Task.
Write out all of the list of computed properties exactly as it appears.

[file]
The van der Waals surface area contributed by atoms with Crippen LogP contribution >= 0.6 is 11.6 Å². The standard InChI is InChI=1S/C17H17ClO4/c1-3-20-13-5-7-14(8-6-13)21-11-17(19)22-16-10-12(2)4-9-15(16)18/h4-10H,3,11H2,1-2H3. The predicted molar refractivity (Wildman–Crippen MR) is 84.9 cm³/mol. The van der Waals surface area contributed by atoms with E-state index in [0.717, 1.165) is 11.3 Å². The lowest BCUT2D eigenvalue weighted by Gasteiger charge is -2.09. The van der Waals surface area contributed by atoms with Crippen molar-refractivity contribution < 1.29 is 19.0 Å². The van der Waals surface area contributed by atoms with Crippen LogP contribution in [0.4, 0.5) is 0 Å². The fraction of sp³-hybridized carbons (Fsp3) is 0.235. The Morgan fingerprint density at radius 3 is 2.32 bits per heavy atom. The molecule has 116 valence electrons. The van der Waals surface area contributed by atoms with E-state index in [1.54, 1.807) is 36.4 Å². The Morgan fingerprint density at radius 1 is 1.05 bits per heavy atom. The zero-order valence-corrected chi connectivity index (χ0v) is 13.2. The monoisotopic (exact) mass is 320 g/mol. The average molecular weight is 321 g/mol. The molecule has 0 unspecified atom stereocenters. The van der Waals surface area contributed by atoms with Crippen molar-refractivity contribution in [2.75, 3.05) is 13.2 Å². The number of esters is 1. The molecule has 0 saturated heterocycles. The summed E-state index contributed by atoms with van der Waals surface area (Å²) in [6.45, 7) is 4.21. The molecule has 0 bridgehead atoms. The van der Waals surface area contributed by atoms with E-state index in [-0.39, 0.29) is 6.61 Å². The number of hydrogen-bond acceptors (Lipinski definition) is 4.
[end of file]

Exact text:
The van der Waals surface area contributed by atoms with Crippen LogP contribution >= 0.6 is 11.6 Å². The standard InChI is InChI=1S/C17H17ClO4/c1-3-20-13-5-7-14(8-6-13)21-11-17(19)22-16-10-12(2)4-9-15(16)18/h4-10H,3,11H2,1-2H3. The predicted molar refractivity (Wildman–Crippen MR) is 84.9 cm³/mol. The van der Waals surface area contributed by atoms with E-state index in [0.717, 1.165) is 11.3 Å². The lowest BCUT2D eigenvalue weighted by Gasteiger charge is -2.09. The van der Waals surface area contributed by atoms with Crippen molar-refractivity contribution < 1.29 is 19.0 Å². The van der Waals surface area contributed by atoms with Crippen LogP contribution in [0.4, 0.5) is 0 Å². The fraction of sp³-hybridized carbons (Fsp3) is 0.235. The Morgan fingerprint density at radius 3 is 2.32 bits per heavy atom. The molecule has 116 valence electrons. The van der Waals surface area contributed by atoms with E-state index in [1.54, 1.807) is 36.4 Å². The Morgan fingerprint density at radius 1 is 1.05 bits per heavy atom. The zero-order valence-corrected chi connectivity index (χ0v) is 13.2. The monoisotopic (exact) mass is 320 g/mol. The average molecular weight is 321 g/mol. The molecule has 0 unspecified atom stereocenters. The van der Waals surface area contributed by atoms with Crippen molar-refractivity contribution in [2.75, 3.05) is 13.2 Å². The number of esters is 1. The molecule has 0 saturated heterocycles. The summed E-state index contributed by atoms with van der Waals surface area (Å²) in [6.45, 7) is 4.21. The molecule has 0 bridgehead atoms. The van der Waals surface area contributed by atoms with E-state index in [-0.39, 0.29) is 6.61 Å². The number of hydrogen-bond acceptors (Lipinski definition) is 4.